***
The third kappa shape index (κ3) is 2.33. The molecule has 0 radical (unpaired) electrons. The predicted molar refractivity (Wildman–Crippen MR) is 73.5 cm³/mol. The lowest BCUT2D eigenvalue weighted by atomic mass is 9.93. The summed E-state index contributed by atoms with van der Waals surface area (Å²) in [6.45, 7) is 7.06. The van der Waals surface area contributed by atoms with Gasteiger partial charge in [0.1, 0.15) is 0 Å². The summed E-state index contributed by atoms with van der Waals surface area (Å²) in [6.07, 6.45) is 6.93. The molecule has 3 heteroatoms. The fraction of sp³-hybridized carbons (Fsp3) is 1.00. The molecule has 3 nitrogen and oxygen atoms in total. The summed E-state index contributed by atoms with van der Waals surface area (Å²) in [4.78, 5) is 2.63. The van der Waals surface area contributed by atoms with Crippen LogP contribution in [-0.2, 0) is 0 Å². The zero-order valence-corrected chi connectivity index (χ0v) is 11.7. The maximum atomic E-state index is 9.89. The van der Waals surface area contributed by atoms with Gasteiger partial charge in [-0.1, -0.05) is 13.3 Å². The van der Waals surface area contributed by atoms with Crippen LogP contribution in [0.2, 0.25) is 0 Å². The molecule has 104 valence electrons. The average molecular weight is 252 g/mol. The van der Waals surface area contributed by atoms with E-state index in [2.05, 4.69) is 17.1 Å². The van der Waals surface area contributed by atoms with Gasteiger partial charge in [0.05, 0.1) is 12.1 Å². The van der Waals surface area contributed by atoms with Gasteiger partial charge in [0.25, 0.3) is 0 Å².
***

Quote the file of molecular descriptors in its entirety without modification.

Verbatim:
The third kappa shape index (κ3) is 2.33. The molecule has 0 radical (unpaired) electrons. The predicted molar refractivity (Wildman–Crippen MR) is 73.5 cm³/mol. The lowest BCUT2D eigenvalue weighted by atomic mass is 9.93. The summed E-state index contributed by atoms with van der Waals surface area (Å²) in [6.45, 7) is 7.06. The van der Waals surface area contributed by atoms with Gasteiger partial charge in [0.1, 0.15) is 0 Å². The summed E-state index contributed by atoms with van der Waals surface area (Å²) in [6.07, 6.45) is 6.93. The molecule has 3 heteroatoms. The fraction of sp³-hybridized carbons (Fsp3) is 1.00. The molecule has 3 nitrogen and oxygen atoms in total. The summed E-state index contributed by atoms with van der Waals surface area (Å²) in [4.78, 5) is 2.63. The van der Waals surface area contributed by atoms with Crippen LogP contribution in [-0.2, 0) is 0 Å². The zero-order valence-corrected chi connectivity index (χ0v) is 11.7. The maximum atomic E-state index is 9.89. The van der Waals surface area contributed by atoms with Gasteiger partial charge in [-0.1, -0.05) is 13.3 Å². The van der Waals surface area contributed by atoms with Crippen LogP contribution in [0.2, 0.25) is 0 Å². The molecule has 104 valence electrons. The average molecular weight is 252 g/mol. The van der Waals surface area contributed by atoms with E-state index in [2.05, 4.69) is 17.1 Å². The van der Waals surface area contributed by atoms with Gasteiger partial charge in [0.05, 0.1) is 12.1 Å². The van der Waals surface area contributed by atoms with Gasteiger partial charge in [0.25, 0.3) is 0 Å².